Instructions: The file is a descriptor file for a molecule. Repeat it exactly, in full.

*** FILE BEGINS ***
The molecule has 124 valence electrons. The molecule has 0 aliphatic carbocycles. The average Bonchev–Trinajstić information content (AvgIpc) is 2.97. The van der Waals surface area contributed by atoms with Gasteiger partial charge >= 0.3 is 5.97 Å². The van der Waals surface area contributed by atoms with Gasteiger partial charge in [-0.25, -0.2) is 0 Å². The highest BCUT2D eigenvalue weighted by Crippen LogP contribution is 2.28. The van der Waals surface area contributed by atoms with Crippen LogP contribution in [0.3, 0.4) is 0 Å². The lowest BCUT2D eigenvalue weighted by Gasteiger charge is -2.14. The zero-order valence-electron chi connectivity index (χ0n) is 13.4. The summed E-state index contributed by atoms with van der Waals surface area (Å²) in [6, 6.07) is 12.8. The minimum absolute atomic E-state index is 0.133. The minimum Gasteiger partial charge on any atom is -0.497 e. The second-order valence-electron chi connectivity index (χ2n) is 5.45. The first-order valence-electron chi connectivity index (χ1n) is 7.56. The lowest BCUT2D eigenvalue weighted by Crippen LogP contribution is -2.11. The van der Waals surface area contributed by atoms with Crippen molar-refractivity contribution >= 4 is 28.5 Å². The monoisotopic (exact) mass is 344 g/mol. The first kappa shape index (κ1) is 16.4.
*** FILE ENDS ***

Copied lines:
The molecule has 124 valence electrons. The molecule has 0 aliphatic carbocycles. The average Bonchev–Trinajstić information content (AvgIpc) is 2.97. The van der Waals surface area contributed by atoms with Gasteiger partial charge >= 0.3 is 5.97 Å². The van der Waals surface area contributed by atoms with Gasteiger partial charge in [-0.25, -0.2) is 0 Å². The highest BCUT2D eigenvalue weighted by Crippen LogP contribution is 2.28. The van der Waals surface area contributed by atoms with Crippen LogP contribution in [0.3, 0.4) is 0 Å². The lowest BCUT2D eigenvalue weighted by Gasteiger charge is -2.14. The zero-order valence-electron chi connectivity index (χ0n) is 13.4. The summed E-state index contributed by atoms with van der Waals surface area (Å²) in [6, 6.07) is 12.8. The minimum absolute atomic E-state index is 0.133. The minimum Gasteiger partial charge on any atom is -0.497 e. The second-order valence-electron chi connectivity index (χ2n) is 5.45. The first-order valence-electron chi connectivity index (χ1n) is 7.56. The lowest BCUT2D eigenvalue weighted by Crippen LogP contribution is -2.11. The van der Waals surface area contributed by atoms with Crippen molar-refractivity contribution >= 4 is 28.5 Å². The monoisotopic (exact) mass is 344 g/mol. The first kappa shape index (κ1) is 16.4.